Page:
unconventional means of knowledge display through test-taking

I think a lot about learning and displays of knowledge. Always a good test-taker in my schooling—whether I knew the answers or not—I’ve always had this fantasy that involves a multiple choice test. Say you have a test or portion of a test that is in a true/false format (this is important; what follows won’t work with more than two choices per question). We all understand that guessing at random will yield, on average, a score of 50%. We all understand that if you know all the correct answers, you can achieve a 100%.

But what if you know all the answers, but want to have a little fun? You can get a 0%… the lowest possible grade and theoretically the worst. The person grading the test may think it a feat to get such a low grade. But is it? In order to get all the answers incorrect, you have to know all the incorrect answers. And when you have only two choices per question, knowing the incorrect answer necessitates that you know the correct one. A 0% is really the same achievement as 100%, and is an equivalent demonstration of knowledge.

This works across the entire spectrum, with 50% as the mid-point. So, a 75% (C-grade) is as hard (or easy) to achieve as a 25% (F-grade). A 90% is the same as a 10%. Now of course you can’t grade with this approach: there is the expectation that you provide the correct answers, not avoid them. And it’s statistically possible for one guesser to get 10% as it is for another guesser to get 90%. But the probability of getting all of the wrong answers by accident is arguably less than the probability of a smart-ass, precocious student getting all the wrong answers on purpose… poking a bit of fun at expectations and conventional thinking.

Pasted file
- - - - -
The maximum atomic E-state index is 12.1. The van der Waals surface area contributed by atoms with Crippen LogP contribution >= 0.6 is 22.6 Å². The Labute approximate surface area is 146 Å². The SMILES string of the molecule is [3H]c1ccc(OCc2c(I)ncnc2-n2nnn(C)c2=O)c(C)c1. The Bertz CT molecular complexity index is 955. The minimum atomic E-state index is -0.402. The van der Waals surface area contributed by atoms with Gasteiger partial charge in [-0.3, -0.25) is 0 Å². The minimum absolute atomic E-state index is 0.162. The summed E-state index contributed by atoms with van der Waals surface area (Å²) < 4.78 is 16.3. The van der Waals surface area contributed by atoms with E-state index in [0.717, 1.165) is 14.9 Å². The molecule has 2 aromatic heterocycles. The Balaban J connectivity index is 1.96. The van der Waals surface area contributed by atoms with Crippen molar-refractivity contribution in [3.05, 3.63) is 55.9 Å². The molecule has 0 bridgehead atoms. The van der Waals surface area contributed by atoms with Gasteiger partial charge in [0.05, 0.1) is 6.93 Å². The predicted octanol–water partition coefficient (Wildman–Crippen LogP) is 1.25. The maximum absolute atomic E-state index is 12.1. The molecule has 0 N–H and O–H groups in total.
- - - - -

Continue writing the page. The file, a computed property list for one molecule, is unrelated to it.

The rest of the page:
Now if only I had thought of this in high-school and had had the wit and courage (and GPA) to spare on such a stunt. Of course, I believe in more rigorous tests of knowledge, and often wish—despite the general high-quality of my public schooling—that I had gone to some crazy progressive, hippie school where they graded me in “crocodiles” (thanks, Arrested Development) and not A’s or B’s, or had us do yoga at recess. I in no way advocate getting “bad” grades on purpose, all you K-12 students that are reading this blog right now (eh? eh?).

Instead, do well and get 100’s. Why? I’ll leave you with this Simpsons quote, from an Army commandant to Bart, Lisa, and other children, in the episode “The Secret War of Lisa Simpson”:

“The wars of the future will not be fought on the battlefield or at sea. They will be fought in space, or possibly on top of a very tall mountain. In either case, most of the actual fighting will be done by small robots. And as you go forth today remember always your duty is clear: To build and maintain those robots.”